- There is a high peak of commits in 2015.
- You can see that, although the number of authors has been regular over the time, currently it’s lower than ever.
- Despite of that, the activity around the changesets is higher than ever in 2017.
About the authority, you can check the affiliation of the contributions. We take the affiliation from the mail domain declared by the autor, asuming that
are non-affilieted. Given that:
- We can see that the organization that is making the biggest investment on this project is Red Hat, followed by Collabora.
- The majority of the contributions are made anonymously
You can see more details of the talk on the deck, or with the video. Or get your own conclusions going deeply in the dashboard.
3. Data Science for Community Managers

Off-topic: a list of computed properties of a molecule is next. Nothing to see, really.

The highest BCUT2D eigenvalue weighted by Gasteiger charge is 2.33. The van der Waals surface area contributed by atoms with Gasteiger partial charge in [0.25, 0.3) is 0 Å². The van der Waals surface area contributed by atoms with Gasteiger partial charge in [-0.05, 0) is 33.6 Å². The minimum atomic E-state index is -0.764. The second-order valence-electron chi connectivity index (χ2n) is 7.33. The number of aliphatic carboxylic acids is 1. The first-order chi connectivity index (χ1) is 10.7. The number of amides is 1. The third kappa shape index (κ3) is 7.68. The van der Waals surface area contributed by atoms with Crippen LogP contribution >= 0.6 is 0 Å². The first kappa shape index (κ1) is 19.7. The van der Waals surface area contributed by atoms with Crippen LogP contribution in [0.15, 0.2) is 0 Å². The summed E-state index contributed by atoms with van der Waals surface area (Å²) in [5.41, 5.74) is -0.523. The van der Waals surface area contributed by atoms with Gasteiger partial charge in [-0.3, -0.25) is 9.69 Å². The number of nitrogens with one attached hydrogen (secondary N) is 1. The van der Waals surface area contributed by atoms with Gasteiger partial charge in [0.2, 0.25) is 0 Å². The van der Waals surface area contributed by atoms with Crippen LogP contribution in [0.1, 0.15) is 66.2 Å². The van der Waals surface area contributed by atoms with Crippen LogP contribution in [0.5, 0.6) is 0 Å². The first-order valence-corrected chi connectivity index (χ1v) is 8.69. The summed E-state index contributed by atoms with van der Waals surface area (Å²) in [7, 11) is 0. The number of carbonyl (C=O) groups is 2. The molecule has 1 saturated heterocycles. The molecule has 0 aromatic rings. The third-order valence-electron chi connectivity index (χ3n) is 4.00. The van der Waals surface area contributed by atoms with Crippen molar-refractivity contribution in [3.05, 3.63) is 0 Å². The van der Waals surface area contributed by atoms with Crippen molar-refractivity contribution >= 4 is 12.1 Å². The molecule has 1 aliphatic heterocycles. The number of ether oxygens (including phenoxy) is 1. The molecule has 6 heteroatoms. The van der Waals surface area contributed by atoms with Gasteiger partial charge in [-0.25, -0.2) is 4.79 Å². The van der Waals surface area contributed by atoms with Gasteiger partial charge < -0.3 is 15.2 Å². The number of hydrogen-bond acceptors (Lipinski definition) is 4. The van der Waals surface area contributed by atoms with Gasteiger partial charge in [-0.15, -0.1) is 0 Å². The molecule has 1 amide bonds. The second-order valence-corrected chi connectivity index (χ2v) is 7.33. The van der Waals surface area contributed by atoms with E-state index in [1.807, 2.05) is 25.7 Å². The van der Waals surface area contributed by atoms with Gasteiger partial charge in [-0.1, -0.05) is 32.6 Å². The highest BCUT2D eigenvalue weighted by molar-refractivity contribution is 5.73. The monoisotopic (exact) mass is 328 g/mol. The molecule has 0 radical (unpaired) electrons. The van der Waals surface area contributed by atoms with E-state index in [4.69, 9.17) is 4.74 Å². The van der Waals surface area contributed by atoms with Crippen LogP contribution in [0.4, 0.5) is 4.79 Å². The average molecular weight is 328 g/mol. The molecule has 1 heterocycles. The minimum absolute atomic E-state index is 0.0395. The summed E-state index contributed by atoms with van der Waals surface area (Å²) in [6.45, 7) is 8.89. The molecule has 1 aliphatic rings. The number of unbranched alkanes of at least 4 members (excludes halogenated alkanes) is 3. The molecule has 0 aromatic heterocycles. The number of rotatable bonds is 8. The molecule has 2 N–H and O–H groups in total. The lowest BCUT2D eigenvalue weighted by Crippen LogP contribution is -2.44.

Manrique had another talk on Fosdem about data for communities managers.
He started his talk reflecting around the concept of community, giving this definition:
“A community is commonly considered[by whom?] a social unit (a group of people) who have something in common, such as norms, values, or identity.” Wikipedia
Manrique described how communities of software are made by people sharing common interestings and how they are organized using several tools like Git, GitHub, Mediawiki or Star Overflow, between others.
Communities are organized around three concepts:
- Self awareness
- Communities have their own structure and every person knows their role.
Establishment of policies, and continuous monitoring of their proper implementation, by the members of the governing body of an organization. It includes the mechanisms required to balance the powers of the members (with the associated accountability), and their primary duty of enhancing the prosperity and viability of the organization. Business dictionary
- Transparency is the key of the relationships on the community, because it gives the sense of fairness to everyone and for third parties, it gives trust.